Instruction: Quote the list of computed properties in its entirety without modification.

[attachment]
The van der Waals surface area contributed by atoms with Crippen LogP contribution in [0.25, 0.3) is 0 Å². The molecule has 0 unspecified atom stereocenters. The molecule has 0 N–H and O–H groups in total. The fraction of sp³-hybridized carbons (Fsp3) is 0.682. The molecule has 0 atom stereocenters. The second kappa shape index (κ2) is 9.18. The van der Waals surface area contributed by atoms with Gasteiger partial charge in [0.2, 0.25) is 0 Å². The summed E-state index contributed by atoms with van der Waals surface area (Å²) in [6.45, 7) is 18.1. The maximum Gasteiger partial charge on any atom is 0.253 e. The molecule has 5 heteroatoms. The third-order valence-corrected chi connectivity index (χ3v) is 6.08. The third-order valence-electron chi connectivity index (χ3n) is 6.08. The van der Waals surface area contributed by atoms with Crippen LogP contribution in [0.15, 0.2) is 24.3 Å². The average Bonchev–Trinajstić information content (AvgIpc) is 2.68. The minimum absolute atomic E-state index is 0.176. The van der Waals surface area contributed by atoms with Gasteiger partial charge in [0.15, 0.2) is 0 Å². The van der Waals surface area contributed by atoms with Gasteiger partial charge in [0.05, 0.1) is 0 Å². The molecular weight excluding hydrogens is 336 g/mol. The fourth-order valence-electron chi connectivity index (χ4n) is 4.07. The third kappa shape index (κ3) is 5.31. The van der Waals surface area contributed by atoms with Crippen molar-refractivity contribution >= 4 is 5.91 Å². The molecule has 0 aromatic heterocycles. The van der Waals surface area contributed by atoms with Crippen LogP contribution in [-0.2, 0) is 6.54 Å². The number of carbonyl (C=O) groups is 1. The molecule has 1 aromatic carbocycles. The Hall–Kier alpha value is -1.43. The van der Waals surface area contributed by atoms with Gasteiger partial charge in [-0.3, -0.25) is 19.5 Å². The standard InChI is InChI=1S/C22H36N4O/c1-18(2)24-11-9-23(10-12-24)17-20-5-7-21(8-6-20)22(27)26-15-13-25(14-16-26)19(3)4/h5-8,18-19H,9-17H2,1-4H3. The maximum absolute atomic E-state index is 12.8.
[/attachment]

The van der Waals surface area contributed by atoms with Crippen LogP contribution in [0.25, 0.3) is 0 Å². The molecule has 0 unspecified atom stereocenters. The molecule has 0 N–H and O–H groups in total. The fraction of sp³-hybridized carbons (Fsp3) is 0.682. The molecule has 0 atom stereocenters. The second kappa shape index (κ2) is 9.18. The van der Waals surface area contributed by atoms with Gasteiger partial charge in [0.2, 0.25) is 0 Å². The summed E-state index contributed by atoms with van der Waals surface area (Å²) in [6.45, 7) is 18.1. The maximum Gasteiger partial charge on any atom is 0.253 e. The molecule has 5 heteroatoms. The third-order valence-corrected chi connectivity index (χ3v) is 6.08. The third-order valence-electron chi connectivity index (χ3n) is 6.08. The van der Waals surface area contributed by atoms with Crippen LogP contribution in [0.15, 0.2) is 24.3 Å². The average Bonchev–Trinajstić information content (AvgIpc) is 2.68. The minimum absolute atomic E-state index is 0.176. The van der Waals surface area contributed by atoms with Gasteiger partial charge in [0.15, 0.2) is 0 Å². The van der Waals surface area contributed by atoms with Gasteiger partial charge in [0.05, 0.1) is 0 Å². The molecular weight excluding hydrogens is 336 g/mol. The fourth-order valence-electron chi connectivity index (χ4n) is 4.07. The third kappa shape index (κ3) is 5.31. The van der Waals surface area contributed by atoms with Crippen molar-refractivity contribution >= 4 is 5.91 Å². The molecule has 0 aromatic heterocycles. The van der Waals surface area contributed by atoms with Crippen LogP contribution in [-0.2, 0) is 6.54 Å². The number of carbonyl (C=O) groups is 1. The molecule has 1 aromatic carbocycles. The Hall–Kier alpha value is -1.43. The van der Waals surface area contributed by atoms with Gasteiger partial charge in [-0.3, -0.25) is 19.5 Å². The standard InChI is InChI=1S/C22H36N4O/c1-18(2)24-11-9-23(10-12-24)17-20-5-7-21(8-6-20)22(27)26-15-13-25(14-16-26)19(3)4/h5-8,18-19H,9-17H2,1-4H3. The maximum absolute atomic E-state index is 12.8.